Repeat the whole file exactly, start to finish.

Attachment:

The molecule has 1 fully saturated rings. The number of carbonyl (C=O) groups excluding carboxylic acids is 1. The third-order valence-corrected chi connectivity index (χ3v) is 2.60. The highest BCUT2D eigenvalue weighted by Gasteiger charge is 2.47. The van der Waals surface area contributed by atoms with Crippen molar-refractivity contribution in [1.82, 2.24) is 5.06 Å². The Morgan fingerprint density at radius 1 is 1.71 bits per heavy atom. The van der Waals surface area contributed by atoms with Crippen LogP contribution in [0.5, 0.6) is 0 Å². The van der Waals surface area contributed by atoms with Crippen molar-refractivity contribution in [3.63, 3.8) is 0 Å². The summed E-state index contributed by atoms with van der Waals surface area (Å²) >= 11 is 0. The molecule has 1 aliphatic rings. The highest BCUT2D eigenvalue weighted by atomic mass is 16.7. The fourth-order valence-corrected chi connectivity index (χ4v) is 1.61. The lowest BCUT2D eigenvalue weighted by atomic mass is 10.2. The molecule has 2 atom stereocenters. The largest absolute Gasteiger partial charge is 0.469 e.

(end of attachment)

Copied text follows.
The molecule has 1 fully saturated rings. The number of carbonyl (C=O) groups excluding carboxylic acids is 1. The third-order valence-corrected chi connectivity index (χ3v) is 2.60. The highest BCUT2D eigenvalue weighted by Gasteiger charge is 2.47. The van der Waals surface area contributed by atoms with Crippen molar-refractivity contribution in [1.82, 2.24) is 5.06 Å². The Morgan fingerprint density at radius 1 is 1.71 bits per heavy atom. The van der Waals surface area contributed by atoms with Crippen LogP contribution in [0.5, 0.6) is 0 Å². The van der Waals surface area contributed by atoms with Crippen molar-refractivity contribution in [3.63, 3.8) is 0 Å². The summed E-state index contributed by atoms with van der Waals surface area (Å²) >= 11 is 0. The molecule has 1 aliphatic rings. The highest BCUT2D eigenvalue weighted by atomic mass is 16.7. The fourth-order valence-corrected chi connectivity index (χ4v) is 1.61. The lowest BCUT2D eigenvalue weighted by atomic mass is 10.2. The molecule has 2 atom stereocenters. The largest absolute Gasteiger partial charge is 0.469 e.